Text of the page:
These Killer Serving Ideas Will Make Your Tamales Amazing
Few foods are as versatile as tamales, but they can often present problems when it comes to serving them. One of the issues people often face when thinking about how to serve tamales is keeping them from drying out.
Another big concern when serving tamales is what you're trying to achieve. You can shoot for an exotic appeal by using the wraps that were employed in cooking them as part of the presentation.
Thanks to the wide range of regional variations in the dish, there are also a number of different sauces that go well with tamales. You can select from a variety of side dishes while serving your guests. Let's take a look at some of the choices available to cooks.
Tamales is easy to be dried out, especially if you're using store-bought masa dough. Tamales, however, lend themselves to a variety of options for both presentation and accompaniments. This makes it easier to find ways to keep them from drying out.
What Is Required
The requirements for serving tamales depend heavily on your specific choices. Tamales present you the opportunity to play a very fun game of mixing and matching. Feel free to try new things and see what works well for you and your diners.
Some days, you just want to microwave a store-bought tamale and throw it on a plate. If, however, you'd like to impress a number of guests, there are a few other approaches.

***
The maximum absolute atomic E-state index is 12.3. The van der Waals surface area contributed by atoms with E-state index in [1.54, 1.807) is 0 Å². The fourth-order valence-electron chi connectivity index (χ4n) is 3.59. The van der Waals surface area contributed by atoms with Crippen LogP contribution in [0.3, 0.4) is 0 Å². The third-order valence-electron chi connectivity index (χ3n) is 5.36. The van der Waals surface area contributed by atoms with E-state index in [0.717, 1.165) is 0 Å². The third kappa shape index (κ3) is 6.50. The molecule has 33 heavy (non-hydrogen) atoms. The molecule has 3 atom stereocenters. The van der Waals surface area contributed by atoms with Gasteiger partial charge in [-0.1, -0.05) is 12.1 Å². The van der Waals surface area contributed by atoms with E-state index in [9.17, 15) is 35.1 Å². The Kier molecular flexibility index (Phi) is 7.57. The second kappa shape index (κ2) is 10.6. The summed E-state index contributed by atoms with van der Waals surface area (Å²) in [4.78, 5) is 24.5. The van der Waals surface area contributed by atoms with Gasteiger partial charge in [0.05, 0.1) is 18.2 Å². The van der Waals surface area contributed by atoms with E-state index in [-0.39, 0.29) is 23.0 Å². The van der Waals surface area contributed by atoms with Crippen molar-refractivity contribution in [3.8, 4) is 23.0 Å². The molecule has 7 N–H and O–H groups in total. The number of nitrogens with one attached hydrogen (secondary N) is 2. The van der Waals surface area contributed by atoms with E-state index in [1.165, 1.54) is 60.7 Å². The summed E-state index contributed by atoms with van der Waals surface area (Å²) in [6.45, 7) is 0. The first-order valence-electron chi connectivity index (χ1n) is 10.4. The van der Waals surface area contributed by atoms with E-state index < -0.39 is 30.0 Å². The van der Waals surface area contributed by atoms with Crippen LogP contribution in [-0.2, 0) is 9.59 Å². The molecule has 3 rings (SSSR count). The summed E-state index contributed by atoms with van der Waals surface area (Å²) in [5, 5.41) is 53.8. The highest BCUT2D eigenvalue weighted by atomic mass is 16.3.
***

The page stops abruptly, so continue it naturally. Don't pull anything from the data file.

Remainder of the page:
You can serve your tamales using the corn husks or banana leafs that were employed during the cooking process. Both materials are very durable, and they can be reused with little effort. You can also grab a batch of clean, non-steamed husks or leaves and use them for plating.
If you're going for an extra sense of the exotic, you can simply serve the meal on a leaf or a husk rather than placing it between the food and the plate. That's right: There's no need for a plate! This presentation will wow your guests, and it also saves you time on cleanup.
If you're going to serve your tamales with some type of sauce, a set of small bowls may also be necessary. A bowl about the size of a teacup should be sufficient.
You'll also want to make sure you have enough bowls for each of your diners and a few spares in case someone wants to sample multiple sauces.
In most traditional versions of tamales in Mexico, the dish is served with one of four sides. In some areas, rice is a popular choice.
The farther north you go in Mexico, the more likely you are to see tamales served alongside beans. Refried beans are an excellent choice if you're shooting for a more "authentic" experience.
If you continue into the U.S., you'll see Tex Mex versions that are served with Southwestern-style chili. Near Mexico City, however, tamales may be seen alongside chilies.
Cooking your tamales with a filling is not necessary, but it does allow you to spice things up a bit.
If you're looking to use a filling, the two most common choices are shredded pork or chicken. If you choose to use pork, it's a good idea to purchase a pork butt and cook the meat in the style of a traditional American pulled pork.
Beef is a less common option, but it's appearing more often as tamales become internationalized. If you're looking for meatless options, you can also try spinach or cheese.
A thoroughly reduced salsa can also be used a filling. Whatever filling you use, it shouldn't be runny.